The new Shariah indexes increase the opportunity for faith based exchange traded funds (ETFs). Joanne Von Alroth of Investor’s Business Daily explains it is easy to throw money behind a company, however, it’s difficult to know if the company conducts business in a way that is true to your faith. Last week, the S&P rolled out the S&P BRIC Shariah Index and the FTSE Bursa Malaysia Hijrah Shariah Index. This brings the total number of Shariah-compliant indexes to 30. All indexes are screened by Ratings Intelligence Partners, a London/Kuwait based investment company specializing in the Islamic investment market, and a Shariah advisory board.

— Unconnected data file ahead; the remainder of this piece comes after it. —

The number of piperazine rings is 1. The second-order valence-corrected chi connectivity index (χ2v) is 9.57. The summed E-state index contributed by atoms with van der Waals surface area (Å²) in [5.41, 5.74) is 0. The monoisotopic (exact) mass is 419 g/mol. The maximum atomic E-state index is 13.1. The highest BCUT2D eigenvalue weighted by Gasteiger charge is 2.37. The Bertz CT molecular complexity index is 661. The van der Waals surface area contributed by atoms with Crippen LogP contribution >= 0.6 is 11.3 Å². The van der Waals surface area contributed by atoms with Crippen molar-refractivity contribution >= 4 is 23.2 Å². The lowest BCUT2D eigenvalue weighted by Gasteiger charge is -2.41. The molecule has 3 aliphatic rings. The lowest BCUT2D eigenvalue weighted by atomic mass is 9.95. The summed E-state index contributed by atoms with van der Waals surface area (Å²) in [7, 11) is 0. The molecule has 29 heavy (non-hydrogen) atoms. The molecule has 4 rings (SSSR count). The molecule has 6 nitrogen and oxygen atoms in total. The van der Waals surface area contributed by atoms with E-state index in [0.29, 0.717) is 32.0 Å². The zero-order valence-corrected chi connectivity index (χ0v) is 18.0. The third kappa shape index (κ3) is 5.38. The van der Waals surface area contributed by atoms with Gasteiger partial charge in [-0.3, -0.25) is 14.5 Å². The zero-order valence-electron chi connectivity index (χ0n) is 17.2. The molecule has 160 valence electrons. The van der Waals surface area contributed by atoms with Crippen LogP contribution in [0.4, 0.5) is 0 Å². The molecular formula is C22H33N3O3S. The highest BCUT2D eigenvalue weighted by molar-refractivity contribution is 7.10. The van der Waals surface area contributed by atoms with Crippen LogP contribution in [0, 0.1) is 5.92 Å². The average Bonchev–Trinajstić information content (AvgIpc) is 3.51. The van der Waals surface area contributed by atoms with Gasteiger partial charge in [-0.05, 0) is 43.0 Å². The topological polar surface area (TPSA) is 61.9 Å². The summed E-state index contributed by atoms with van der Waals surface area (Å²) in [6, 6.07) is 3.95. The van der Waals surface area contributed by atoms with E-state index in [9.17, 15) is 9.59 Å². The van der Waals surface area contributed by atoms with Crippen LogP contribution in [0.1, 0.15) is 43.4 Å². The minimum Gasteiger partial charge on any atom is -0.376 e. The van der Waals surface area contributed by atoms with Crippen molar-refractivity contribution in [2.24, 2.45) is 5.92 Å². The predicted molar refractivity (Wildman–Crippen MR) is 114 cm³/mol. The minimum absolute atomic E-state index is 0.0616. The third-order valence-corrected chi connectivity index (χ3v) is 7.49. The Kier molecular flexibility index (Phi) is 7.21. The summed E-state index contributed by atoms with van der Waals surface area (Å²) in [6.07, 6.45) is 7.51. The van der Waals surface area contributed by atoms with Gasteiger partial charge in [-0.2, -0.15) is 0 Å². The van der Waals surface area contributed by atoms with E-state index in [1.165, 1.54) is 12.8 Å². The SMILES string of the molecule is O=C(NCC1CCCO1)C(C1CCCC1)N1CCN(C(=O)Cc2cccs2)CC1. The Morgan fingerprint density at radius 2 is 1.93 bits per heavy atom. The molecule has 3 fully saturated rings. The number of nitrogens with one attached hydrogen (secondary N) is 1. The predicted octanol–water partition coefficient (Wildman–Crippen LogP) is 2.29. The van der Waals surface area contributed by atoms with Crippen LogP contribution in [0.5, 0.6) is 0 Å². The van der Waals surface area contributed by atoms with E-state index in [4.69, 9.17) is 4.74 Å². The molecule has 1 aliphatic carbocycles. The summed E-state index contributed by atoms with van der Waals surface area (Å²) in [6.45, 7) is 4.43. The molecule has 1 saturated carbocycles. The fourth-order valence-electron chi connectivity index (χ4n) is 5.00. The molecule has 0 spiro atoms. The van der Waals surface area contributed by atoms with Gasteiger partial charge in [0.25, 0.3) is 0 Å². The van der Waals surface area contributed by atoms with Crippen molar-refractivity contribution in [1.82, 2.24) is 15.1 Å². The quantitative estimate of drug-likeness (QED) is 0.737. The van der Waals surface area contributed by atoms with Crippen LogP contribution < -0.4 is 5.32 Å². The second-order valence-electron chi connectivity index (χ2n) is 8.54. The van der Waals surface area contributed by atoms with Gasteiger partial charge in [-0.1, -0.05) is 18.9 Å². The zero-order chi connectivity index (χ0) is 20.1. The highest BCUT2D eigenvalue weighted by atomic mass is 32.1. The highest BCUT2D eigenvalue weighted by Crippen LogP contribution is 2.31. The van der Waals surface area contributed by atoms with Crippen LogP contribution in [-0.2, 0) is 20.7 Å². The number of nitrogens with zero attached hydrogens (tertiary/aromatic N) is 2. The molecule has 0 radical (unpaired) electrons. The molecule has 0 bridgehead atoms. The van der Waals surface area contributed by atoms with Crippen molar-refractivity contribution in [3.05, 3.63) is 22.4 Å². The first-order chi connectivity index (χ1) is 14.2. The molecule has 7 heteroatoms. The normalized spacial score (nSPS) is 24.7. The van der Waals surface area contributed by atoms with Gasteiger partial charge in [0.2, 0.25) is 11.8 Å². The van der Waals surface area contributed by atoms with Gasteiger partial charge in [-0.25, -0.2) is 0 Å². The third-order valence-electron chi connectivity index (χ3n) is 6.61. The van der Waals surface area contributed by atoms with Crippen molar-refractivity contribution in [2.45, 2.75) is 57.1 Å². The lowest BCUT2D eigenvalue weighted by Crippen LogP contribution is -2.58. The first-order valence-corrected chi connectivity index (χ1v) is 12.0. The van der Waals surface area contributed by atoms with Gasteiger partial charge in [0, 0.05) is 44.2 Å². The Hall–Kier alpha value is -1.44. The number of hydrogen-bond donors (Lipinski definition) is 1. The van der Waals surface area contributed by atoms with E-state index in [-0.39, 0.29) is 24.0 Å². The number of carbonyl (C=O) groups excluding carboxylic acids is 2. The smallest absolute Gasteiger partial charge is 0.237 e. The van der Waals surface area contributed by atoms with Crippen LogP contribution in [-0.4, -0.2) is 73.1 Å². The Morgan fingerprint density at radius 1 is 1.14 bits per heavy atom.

Shariah requires strict rules be followed in the way a Muslim follower lives life and the manner in which commerce is conducted. Businesses involved in advertising or the media are strictly prohibited. Other areas banned include alcohol, gambling, pork, conventional financial services, tobacco, pornography, gold or silver trade. In the Muslim faith, profit from lending money or property rental income is immoral; one must rely on equity and profit to make money.
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